In “Theorizing on the Stereotyping of Black Male Student-Athletes,” Hodge, Burden, Jr., Robinson, and Bennett, III (2008) explained that Black male athletes have been perceived as athletically gifted and intellectually inferior since the 19th century to the present day. They disclosed that the purpose of their paper was to theorize about race-based stereotyping of Black male college student-athletes. The scholars relied upon tenets of psychological critical race theory to explore racial, social, economic, cultural and psychological factors that impact Black male college student-athletes’ academic and athletic experiences. Hodge and colleagues divulged that a substantial body of research has identified that Black males who have participated in sport have been stereotyped. They informed the reader that race-based stereotypic beliefs have been proven to impact Black male college student-athletes’ ability to meet their full athletic potential. Many Black male college student-athletes have been found to sabotage their own athletic performances to attempt to evade negative stereotypes about them.
Hodge and colleagues (2008) noted that stereotypic beliefs have been found to result in a number of Black males at a young age believing in their athletic prowess over their intellectual capabilities. The scholars made clear that people can unconsciously employ stereotypic beliefs. They cited scholarship that indicated a large proportion of students of color have low academic achievement as a result of damaging intellectual stereotypes “directed toward and perceived cognitively” by them (p. 210). The article also provided research that revealed that students of color have a deep fear of performing in ways that will affirm deleterious intellectual stereotypes about them, and this significant fear often contributes to their low academic achievement in higher education. The scholars contended that Black youths are often not exposed to Black intellects, so this further results in an internalization of the false notion of their athletic superiority and intellectual inferiority. The article offered empirical evidence that Blacks aspire to be professional athletes more so than Whites, and this tends to operate as a means of reaffirming race-based stereotypes about Blacks’ athletic superiority.
Hodge et al. (2008) posited that vastly different experiences between Black and White youths in education and sports are impacted by structural inequities in school and community resources. They state, “For Black students and athletes, their often inequitable educational and sports experiences, compared to their White peers, typifies the prevalence and magnitude of racism in the US” (p. 212).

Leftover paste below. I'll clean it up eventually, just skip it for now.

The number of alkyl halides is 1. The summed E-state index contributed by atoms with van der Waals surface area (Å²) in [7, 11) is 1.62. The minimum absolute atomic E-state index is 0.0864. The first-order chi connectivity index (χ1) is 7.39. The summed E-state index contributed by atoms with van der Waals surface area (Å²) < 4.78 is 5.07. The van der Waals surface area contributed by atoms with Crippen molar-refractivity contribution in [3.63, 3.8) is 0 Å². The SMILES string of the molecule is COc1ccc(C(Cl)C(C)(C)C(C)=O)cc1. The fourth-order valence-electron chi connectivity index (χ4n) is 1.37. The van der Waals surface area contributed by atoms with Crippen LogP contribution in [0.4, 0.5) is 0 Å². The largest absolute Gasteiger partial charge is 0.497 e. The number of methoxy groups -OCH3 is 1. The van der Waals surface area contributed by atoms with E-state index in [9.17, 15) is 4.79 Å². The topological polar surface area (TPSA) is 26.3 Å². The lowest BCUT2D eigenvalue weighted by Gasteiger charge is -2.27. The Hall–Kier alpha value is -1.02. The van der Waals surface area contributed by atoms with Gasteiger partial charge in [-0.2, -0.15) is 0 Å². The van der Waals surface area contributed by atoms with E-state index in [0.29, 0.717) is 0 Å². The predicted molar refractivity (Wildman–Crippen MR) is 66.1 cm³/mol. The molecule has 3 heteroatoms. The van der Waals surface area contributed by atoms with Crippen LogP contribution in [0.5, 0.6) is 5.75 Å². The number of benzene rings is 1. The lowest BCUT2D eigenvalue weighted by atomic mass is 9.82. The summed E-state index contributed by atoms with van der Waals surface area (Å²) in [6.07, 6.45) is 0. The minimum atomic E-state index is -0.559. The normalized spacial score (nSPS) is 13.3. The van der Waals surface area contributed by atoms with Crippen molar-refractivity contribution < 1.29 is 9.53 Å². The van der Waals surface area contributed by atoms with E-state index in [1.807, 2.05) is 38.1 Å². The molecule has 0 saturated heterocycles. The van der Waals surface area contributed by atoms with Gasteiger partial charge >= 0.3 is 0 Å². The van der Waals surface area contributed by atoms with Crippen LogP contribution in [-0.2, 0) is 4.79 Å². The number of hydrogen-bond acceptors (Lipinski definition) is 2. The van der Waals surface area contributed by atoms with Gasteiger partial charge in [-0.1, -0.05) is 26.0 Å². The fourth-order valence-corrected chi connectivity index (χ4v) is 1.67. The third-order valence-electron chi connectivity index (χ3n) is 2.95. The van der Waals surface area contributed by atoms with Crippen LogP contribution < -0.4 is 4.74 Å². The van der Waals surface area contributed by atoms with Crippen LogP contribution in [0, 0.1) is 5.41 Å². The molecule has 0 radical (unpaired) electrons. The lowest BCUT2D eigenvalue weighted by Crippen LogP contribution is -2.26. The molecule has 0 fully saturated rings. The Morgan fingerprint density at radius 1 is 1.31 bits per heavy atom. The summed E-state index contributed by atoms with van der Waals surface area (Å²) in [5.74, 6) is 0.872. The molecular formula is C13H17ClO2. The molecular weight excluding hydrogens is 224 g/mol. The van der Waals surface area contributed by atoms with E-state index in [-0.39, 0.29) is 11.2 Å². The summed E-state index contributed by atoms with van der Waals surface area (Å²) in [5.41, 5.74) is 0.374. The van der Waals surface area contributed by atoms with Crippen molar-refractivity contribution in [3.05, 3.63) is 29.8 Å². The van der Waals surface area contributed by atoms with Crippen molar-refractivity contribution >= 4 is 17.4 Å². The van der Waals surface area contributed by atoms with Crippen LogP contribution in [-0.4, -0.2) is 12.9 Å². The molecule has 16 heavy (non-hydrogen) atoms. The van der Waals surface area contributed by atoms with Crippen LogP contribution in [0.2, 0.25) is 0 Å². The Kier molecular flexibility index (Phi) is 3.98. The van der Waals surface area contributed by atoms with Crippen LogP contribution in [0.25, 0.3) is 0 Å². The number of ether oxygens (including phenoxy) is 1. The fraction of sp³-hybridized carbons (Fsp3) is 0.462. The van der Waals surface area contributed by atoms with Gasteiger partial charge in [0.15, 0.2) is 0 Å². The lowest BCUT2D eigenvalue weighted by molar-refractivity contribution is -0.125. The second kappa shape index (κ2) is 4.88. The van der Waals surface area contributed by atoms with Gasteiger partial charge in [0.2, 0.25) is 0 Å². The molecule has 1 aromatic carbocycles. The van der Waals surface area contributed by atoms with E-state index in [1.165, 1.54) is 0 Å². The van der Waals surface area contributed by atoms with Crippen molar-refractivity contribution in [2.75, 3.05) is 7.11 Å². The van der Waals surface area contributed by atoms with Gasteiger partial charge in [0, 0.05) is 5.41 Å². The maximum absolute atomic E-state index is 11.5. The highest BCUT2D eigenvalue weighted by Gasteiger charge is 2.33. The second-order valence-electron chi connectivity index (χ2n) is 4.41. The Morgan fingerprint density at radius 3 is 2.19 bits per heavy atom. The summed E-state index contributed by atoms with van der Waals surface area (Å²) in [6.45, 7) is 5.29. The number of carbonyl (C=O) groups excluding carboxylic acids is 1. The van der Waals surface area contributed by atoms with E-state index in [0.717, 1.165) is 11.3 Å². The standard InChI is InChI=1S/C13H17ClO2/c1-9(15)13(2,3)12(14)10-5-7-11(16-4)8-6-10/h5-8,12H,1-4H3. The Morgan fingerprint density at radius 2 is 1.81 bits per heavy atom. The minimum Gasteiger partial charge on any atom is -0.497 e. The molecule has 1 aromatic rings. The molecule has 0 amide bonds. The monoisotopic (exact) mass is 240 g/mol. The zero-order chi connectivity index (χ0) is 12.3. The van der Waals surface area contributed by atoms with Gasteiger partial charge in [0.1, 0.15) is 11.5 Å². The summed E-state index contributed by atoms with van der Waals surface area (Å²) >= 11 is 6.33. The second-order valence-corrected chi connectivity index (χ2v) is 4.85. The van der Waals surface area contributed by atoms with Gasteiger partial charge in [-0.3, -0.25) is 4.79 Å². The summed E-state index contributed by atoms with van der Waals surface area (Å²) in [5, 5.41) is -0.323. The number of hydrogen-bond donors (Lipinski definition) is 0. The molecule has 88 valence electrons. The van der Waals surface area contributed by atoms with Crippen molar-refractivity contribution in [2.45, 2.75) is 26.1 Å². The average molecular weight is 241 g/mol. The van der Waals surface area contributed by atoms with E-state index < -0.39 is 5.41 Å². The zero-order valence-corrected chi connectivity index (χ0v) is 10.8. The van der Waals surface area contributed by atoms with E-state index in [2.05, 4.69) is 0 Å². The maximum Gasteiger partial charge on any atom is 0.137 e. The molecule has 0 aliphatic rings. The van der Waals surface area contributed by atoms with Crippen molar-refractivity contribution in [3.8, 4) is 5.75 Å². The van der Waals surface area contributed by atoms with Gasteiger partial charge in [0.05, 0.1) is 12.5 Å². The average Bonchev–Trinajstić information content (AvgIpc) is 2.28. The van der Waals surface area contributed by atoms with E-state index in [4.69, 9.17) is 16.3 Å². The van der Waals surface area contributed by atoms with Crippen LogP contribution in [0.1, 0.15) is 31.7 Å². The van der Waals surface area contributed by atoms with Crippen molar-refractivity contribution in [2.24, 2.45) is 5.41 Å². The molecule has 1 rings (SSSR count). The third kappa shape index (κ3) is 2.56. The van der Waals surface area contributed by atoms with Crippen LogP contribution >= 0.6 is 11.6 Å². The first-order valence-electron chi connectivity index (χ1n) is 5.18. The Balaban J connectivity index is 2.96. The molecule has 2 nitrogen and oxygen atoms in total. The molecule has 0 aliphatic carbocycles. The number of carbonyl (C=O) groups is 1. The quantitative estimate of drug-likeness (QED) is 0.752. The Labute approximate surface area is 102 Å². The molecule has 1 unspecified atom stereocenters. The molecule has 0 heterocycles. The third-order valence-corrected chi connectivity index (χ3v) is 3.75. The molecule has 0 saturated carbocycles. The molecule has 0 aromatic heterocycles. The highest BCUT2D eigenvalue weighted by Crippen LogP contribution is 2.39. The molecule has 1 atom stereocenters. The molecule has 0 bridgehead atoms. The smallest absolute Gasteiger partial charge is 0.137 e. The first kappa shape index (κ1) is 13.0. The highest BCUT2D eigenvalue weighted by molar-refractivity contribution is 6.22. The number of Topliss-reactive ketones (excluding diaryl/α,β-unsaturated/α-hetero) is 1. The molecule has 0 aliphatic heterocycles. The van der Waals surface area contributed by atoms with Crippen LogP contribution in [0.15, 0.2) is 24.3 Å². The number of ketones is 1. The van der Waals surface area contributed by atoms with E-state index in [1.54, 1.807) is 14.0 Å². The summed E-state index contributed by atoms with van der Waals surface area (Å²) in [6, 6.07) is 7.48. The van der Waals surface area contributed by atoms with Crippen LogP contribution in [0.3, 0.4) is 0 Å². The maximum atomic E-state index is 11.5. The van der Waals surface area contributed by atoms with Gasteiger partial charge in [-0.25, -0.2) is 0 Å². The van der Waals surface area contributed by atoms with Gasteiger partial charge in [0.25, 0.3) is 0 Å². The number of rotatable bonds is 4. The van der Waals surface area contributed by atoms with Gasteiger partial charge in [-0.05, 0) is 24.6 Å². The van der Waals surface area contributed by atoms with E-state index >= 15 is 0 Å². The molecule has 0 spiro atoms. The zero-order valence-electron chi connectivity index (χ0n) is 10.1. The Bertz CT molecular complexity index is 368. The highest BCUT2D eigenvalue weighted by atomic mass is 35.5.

The integration of Black male college student-athletes into predominantly White institutions’ athletic teams emerged in the late 1960s and early 1970s because of a longing by these institutions to achieve significant economic revenue. Hodge et al. (2008) asserted that Whites will “tolerate” and champion “racial advances” when they benefit from this tolerance and racial progress (p. 214). When these Black male student-athletes arrive at these predominantly White higher education institutions, the scholars found that they are less likely to graduate than White student-athletes, and they academically underperform White student-athletes. They demonstrated that many Black male student-athletes are placed at an academic disadvantage because of the limited resources available to prepare them for college at the high schools they attended. The scholars argued that some Black male student-athletes devote too much attention to athletics and not enough to academics.
The article written by Hodge et al. (2008) evinces that higher education administrators and coaches have to engender policies and employ practices that fight against the toxic impact intellectual stereotypes have on Black male college student-athletes. Before recruiting and admitting Black male college student-athletes, predominantly White institutions must ensure these student-athletes have the necessary preparation to graduate. Predominantly White institutions must find ways to integrate Black male student-athletes into their academic culture, and don’t simply limit them to the fields and the courts they contribute their athletic labor. With the dismal national graduation rates of Black male college student-athletes, more research should be devoted to helping higher education institutions develop ways to increase graduation rates for Black male college student-athletes.
Hodge, S.R., Burden Jr., J.W., Robinson, L.E., & Bennett III, R.A. (2008). Theorizing on the stereotyping of Black male student-athletes. Journal for the Study of Sports and Athletes in Education, 2(2), 203-226.
Antonio Maurice Daniels
University of Wisconsin-Madison
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